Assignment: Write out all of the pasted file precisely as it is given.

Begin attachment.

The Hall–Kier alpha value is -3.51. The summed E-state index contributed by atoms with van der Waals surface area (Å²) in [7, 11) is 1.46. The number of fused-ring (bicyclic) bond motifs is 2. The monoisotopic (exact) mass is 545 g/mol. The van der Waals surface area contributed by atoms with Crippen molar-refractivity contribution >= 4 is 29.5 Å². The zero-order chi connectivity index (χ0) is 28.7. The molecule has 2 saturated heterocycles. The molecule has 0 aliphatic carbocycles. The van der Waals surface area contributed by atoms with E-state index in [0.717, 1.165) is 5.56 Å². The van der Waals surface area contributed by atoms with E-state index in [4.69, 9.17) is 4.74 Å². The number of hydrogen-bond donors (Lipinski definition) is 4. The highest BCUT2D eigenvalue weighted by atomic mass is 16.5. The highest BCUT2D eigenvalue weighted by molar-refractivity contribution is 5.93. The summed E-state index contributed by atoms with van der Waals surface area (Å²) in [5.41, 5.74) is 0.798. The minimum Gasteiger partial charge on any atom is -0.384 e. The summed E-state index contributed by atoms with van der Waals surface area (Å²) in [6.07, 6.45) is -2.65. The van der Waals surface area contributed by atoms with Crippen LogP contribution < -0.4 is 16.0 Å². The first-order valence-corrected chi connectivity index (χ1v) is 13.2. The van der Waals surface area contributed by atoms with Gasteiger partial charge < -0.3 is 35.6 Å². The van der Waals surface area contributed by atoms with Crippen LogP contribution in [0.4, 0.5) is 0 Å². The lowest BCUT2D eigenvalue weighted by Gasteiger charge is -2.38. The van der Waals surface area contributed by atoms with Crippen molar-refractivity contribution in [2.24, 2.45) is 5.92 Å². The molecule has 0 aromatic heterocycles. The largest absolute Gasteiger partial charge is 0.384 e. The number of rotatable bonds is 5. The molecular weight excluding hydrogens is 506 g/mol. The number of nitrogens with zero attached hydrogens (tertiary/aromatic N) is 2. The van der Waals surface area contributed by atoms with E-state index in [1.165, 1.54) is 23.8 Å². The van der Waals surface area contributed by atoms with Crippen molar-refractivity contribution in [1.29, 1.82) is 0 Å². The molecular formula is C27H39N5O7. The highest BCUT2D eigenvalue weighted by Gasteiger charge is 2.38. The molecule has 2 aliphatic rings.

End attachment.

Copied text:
The Hall–Kier alpha value is -3.51. The summed E-state index contributed by atoms with van der Waals surface area (Å²) in [7, 11) is 1.46. The number of fused-ring (bicyclic) bond motifs is 2. The monoisotopic (exact) mass is 545 g/mol. The van der Waals surface area contributed by atoms with Crippen molar-refractivity contribution >= 4 is 29.5 Å². The zero-order chi connectivity index (χ0) is 28.7. The molecule has 2 saturated heterocycles. The molecule has 0 aliphatic carbocycles. The van der Waals surface area contributed by atoms with E-state index in [0.717, 1.165) is 5.56 Å². The van der Waals surface area contributed by atoms with E-state index in [4.69, 9.17) is 4.74 Å². The number of hydrogen-bond donors (Lipinski definition) is 4. The highest BCUT2D eigenvalue weighted by atomic mass is 16.5. The highest BCUT2D eigenvalue weighted by molar-refractivity contribution is 5.93. The summed E-state index contributed by atoms with van der Waals surface area (Å²) in [5.41, 5.74) is 0.798. The minimum Gasteiger partial charge on any atom is -0.384 e. The summed E-state index contributed by atoms with van der Waals surface area (Å²) in [6.07, 6.45) is -2.65. The van der Waals surface area contributed by atoms with Crippen LogP contribution < -0.4 is 16.0 Å². The first-order valence-corrected chi connectivity index (χ1v) is 13.2. The van der Waals surface area contributed by atoms with Gasteiger partial charge < -0.3 is 35.6 Å². The van der Waals surface area contributed by atoms with Crippen LogP contribution in [0.4, 0.5) is 0 Å². The lowest BCUT2D eigenvalue weighted by Gasteiger charge is -2.38. The van der Waals surface area contributed by atoms with Crippen molar-refractivity contribution in [2.24, 2.45) is 5.92 Å². The molecule has 0 aromatic heterocycles. The largest absolute Gasteiger partial charge is 0.384 e. The number of rotatable bonds is 5. The molecular weight excluding hydrogens is 506 g/mol. The number of nitrogens with zero attached hydrogens (tertiary/aromatic N) is 2. The van der Waals surface area contributed by atoms with E-state index in [1.165, 1.54) is 23.8 Å². The van der Waals surface area contributed by atoms with Crippen molar-refractivity contribution in [1.29, 1.82) is 0 Å². The molecular formula is C27H39N5O7. The highest BCUT2D eigenvalue weighted by Gasteiger charge is 2.38. The molecule has 2 aliphatic rings.